Monday, April 1, 2013

Archetecting with SaaS

“Is it hard? Not if you have the right attitudes. Its having the right attitudes thats hard.” 
Robert M. Pirsig Zen and the Art of Motorcycle Maintenance: An Inquiry into Values

The problem with SaaS
Software as a Service (SaaS) is the development paradigm of the cloud computing. Research shows that working with traditional application program interfaces (APIs) cause a great deal of problems for software developers (Robillard, 2009). APIs can be hard to learn, have incomplete documentation, and use different development paradigms. SaaS can have predefined limits, network latency issues, and represent a different programming paradigm (Microsoft Exchange Online, 2012; Salesforce, 2012).

Software development teams are finding that working with SaaS can be difficult. Project managers need to know the contractual obligations of the SaaS provider, plan for upgrades of the providers system, and deal with the additional risk of an changing unknown factor to their project(Karakostas, 2009). Software developers face the challanges of learning new sets of APIs, dealing with limitations, and working with different language and software development paradigms (Lawton, 2008; Salesforce, 2012). Software testers learn to deal with systems that can be in consistent such as some cloud based systems eventually concurrent data model.

Archetecting SaaS
Quality Attribute
Design Qualities
Ability to efficiently maintain system.
Reusable code reduces waste and promotes faster development times.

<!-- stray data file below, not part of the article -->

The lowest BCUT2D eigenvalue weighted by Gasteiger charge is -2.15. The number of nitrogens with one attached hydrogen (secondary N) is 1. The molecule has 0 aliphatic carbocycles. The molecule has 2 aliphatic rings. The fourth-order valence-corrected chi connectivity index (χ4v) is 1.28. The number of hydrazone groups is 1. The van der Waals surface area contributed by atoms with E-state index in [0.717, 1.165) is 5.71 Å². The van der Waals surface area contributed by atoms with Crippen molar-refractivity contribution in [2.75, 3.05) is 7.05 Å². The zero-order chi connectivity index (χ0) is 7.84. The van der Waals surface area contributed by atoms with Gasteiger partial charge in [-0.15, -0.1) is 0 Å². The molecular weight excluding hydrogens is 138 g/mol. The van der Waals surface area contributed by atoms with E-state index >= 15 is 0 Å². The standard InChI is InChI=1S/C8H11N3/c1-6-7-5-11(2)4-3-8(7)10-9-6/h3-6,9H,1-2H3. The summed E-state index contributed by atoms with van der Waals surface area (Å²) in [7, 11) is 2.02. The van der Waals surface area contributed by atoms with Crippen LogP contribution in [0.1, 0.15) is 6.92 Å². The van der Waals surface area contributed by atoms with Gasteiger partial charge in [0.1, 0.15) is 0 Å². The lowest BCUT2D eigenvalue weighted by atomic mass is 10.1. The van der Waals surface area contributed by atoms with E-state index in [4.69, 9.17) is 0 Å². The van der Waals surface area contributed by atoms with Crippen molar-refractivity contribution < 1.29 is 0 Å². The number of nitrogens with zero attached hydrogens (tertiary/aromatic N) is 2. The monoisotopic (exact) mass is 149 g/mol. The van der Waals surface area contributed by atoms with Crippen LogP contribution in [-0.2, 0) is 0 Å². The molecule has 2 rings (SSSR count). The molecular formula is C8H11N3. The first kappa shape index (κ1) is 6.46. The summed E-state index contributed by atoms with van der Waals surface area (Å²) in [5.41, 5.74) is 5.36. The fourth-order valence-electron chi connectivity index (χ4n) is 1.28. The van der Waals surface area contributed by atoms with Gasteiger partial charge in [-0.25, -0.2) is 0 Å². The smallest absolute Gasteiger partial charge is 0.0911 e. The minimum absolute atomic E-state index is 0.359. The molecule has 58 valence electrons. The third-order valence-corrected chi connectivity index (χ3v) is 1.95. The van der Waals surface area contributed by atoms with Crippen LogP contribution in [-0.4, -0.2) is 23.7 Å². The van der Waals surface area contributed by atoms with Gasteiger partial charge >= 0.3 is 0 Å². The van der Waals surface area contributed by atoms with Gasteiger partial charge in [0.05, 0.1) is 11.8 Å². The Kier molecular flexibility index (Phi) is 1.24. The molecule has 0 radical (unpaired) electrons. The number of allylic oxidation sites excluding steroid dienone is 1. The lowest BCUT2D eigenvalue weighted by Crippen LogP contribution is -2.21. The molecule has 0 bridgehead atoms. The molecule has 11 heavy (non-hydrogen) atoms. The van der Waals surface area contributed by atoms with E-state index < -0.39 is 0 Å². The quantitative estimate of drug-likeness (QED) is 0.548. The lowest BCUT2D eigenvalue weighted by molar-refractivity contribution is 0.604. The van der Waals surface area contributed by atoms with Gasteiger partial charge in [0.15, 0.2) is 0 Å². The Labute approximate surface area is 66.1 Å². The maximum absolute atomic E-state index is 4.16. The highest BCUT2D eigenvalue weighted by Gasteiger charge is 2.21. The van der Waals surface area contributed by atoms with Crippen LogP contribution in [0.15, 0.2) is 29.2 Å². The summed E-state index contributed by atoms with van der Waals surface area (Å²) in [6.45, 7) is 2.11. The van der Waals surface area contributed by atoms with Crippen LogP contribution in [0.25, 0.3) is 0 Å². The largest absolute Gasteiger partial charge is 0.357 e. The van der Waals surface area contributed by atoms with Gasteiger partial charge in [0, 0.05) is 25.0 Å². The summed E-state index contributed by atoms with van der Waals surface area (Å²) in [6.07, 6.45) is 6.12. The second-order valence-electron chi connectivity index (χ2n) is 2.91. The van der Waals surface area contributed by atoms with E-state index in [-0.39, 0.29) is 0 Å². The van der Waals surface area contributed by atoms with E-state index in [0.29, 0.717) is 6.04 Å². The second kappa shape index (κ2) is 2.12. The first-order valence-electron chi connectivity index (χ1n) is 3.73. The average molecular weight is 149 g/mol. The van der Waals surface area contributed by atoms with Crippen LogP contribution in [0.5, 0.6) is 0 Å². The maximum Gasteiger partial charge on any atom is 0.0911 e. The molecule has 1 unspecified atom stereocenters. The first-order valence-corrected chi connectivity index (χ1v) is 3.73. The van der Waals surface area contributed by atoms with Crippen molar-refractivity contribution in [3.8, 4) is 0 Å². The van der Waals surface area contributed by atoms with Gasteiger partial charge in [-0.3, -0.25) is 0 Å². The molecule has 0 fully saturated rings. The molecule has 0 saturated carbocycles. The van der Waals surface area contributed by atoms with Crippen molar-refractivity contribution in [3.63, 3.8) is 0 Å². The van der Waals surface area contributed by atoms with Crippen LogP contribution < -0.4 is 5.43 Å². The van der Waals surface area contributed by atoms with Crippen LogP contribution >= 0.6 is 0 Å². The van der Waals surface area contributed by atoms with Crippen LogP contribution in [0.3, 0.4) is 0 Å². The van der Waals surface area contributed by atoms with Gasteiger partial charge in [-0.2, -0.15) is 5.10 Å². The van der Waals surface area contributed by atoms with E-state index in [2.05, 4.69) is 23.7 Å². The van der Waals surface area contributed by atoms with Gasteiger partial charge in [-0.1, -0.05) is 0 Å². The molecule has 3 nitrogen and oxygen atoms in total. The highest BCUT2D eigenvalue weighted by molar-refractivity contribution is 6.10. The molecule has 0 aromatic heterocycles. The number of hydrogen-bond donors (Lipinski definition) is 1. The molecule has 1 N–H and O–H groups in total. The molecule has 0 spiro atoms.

Runtime Quality
How responsive the application is to changes.
The amount of resources a system uses.
The ability of a system to add handle large amounts of requests.
Ease of use and learnability
How secure the system is.
Cost Effectiveness
The monetary return on the cost of the system.
The ability of the system to interact with other systems within the organization.
Architecting software solutions let developers achieve some measure of quality. There are different schools of thought on software architecture. Microsoft in their Architecture Guidelines primarily recommend 3-tier/n-tier architecture for most applications and client/server architecture for systems that have high performance needs such as websites or applications that deal with large amounts of data. Using design patterns is another school of thought. The concept of design patterns is that design patters (which are conceptual programming abstractions) allow programmers to rise above the details of implementation and discuss applications in broader forms. Another school of thought with architecting is using different programming languages to achieve efficiently. A software developer might use a functional language such as F# with scientific applications, an object orientated programming language such as C# for business applications, and a set based language such as SQL to handle data sets. Also there is service orientated architecture (SOA) and web services, which are web based and platform agnostic.